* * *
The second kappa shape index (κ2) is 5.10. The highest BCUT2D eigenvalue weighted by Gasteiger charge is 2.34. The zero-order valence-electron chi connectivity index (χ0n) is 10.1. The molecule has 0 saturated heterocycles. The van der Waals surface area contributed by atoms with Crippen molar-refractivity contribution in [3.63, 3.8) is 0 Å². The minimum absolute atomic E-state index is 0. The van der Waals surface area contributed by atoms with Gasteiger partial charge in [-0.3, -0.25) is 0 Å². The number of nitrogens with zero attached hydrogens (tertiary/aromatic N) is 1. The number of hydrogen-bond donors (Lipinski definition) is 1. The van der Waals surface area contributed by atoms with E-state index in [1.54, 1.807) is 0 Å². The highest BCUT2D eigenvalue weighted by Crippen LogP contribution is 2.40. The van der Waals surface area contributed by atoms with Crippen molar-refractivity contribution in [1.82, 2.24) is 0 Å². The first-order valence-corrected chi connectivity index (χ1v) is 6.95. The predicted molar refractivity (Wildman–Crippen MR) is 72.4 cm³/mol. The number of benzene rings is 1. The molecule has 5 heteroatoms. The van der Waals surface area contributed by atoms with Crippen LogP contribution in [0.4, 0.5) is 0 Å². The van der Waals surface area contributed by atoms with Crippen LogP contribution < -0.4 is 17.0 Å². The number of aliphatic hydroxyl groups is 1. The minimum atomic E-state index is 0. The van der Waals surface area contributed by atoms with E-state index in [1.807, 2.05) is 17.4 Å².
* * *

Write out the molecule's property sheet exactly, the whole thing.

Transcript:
The second kappa shape index (κ2) is 5.10. The highest BCUT2D eigenvalue weighted by Gasteiger charge is 2.34. The zero-order valence-electron chi connectivity index (χ0n) is 10.1. The molecule has 0 saturated heterocycles. The van der Waals surface area contributed by atoms with Crippen molar-refractivity contribution in [3.63, 3.8) is 0 Å². The minimum absolute atomic E-state index is 0. The van der Waals surface area contributed by atoms with Gasteiger partial charge in [-0.3, -0.25) is 0 Å². The number of nitrogens with zero attached hydrogens (tertiary/aromatic N) is 1. The number of hydrogen-bond donors (Lipinski definition) is 1. The van der Waals surface area contributed by atoms with E-state index in [1.54, 1.807) is 0 Å². The highest BCUT2D eigenvalue weighted by Crippen LogP contribution is 2.40. The van der Waals surface area contributed by atoms with Crippen molar-refractivity contribution in [1.82, 2.24) is 0 Å². The first-order valence-corrected chi connectivity index (χ1v) is 6.95. The predicted molar refractivity (Wildman–Crippen MR) is 72.4 cm³/mol. The number of benzene rings is 1. The molecule has 5 heteroatoms. The van der Waals surface area contributed by atoms with Crippen LogP contribution in [0.4, 0.5) is 0 Å². The van der Waals surface area contributed by atoms with Crippen LogP contribution < -0.4 is 17.0 Å². The number of aliphatic hydroxyl groups is 1. The minimum atomic E-state index is 0. The van der Waals surface area contributed by atoms with E-state index in [1.807, 2.05) is 17.4 Å².